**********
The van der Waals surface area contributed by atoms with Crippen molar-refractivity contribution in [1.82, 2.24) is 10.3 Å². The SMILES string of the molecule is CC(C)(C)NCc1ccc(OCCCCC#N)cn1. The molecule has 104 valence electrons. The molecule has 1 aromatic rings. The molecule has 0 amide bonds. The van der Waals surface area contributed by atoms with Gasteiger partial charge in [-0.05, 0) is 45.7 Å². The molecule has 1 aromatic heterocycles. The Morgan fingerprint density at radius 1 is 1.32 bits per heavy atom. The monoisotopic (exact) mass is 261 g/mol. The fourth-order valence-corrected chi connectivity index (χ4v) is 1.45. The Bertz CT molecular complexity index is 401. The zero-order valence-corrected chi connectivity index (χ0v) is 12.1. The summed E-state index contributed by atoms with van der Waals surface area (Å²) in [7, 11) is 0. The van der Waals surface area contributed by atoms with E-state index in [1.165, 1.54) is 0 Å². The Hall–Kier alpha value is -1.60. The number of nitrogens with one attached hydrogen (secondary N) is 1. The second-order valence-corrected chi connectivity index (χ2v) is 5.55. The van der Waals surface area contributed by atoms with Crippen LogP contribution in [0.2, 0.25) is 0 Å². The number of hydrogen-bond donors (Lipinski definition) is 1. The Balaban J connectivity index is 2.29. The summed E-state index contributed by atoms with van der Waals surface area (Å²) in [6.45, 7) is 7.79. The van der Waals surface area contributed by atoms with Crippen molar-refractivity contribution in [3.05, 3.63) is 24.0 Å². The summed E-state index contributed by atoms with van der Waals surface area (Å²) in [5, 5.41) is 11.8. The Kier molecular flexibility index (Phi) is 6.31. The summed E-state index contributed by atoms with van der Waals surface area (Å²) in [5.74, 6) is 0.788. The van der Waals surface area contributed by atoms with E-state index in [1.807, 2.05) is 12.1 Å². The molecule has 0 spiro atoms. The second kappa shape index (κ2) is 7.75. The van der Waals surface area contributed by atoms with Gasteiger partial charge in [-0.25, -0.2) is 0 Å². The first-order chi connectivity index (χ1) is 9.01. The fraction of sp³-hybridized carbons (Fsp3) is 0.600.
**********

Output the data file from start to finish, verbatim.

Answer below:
The van der Waals surface area contributed by atoms with Crippen molar-refractivity contribution in [1.82, 2.24) is 10.3 Å². The SMILES string of the molecule is CC(C)(C)NCc1ccc(OCCCCC#N)cn1. The molecule has 104 valence electrons. The molecule has 1 aromatic rings. The molecule has 0 amide bonds. The van der Waals surface area contributed by atoms with Gasteiger partial charge in [-0.05, 0) is 45.7 Å². The molecule has 1 aromatic heterocycles. The Morgan fingerprint density at radius 1 is 1.32 bits per heavy atom. The monoisotopic (exact) mass is 261 g/mol. The fourth-order valence-corrected chi connectivity index (χ4v) is 1.45. The Bertz CT molecular complexity index is 401. The zero-order valence-corrected chi connectivity index (χ0v) is 12.1. The summed E-state index contributed by atoms with van der Waals surface area (Å²) in [7, 11) is 0. The van der Waals surface area contributed by atoms with E-state index in [1.165, 1.54) is 0 Å². The Hall–Kier alpha value is -1.60. The number of nitrogens with one attached hydrogen (secondary N) is 1. The second-order valence-corrected chi connectivity index (χ2v) is 5.55. The van der Waals surface area contributed by atoms with Crippen LogP contribution in [0.2, 0.25) is 0 Å². The number of hydrogen-bond donors (Lipinski definition) is 1. The Balaban J connectivity index is 2.29. The summed E-state index contributed by atoms with van der Waals surface area (Å²) in [6.45, 7) is 7.79. The van der Waals surface area contributed by atoms with Crippen molar-refractivity contribution in [3.05, 3.63) is 24.0 Å². The summed E-state index contributed by atoms with van der Waals surface area (Å²) in [5, 5.41) is 11.8. The Kier molecular flexibility index (Phi) is 6.31. The summed E-state index contributed by atoms with van der Waals surface area (Å²) in [5.74, 6) is 0.788. The van der Waals surface area contributed by atoms with E-state index in [1.807, 2.05) is 12.1 Å². The molecule has 0 spiro atoms. The second kappa shape index (κ2) is 7.75. The van der Waals surface area contributed by atoms with Gasteiger partial charge in [-0.25, -0.2) is 0 Å². The first-order chi connectivity index (χ1) is 9.01. The fraction of sp³-hybridized carbons (Fsp3) is 0.600.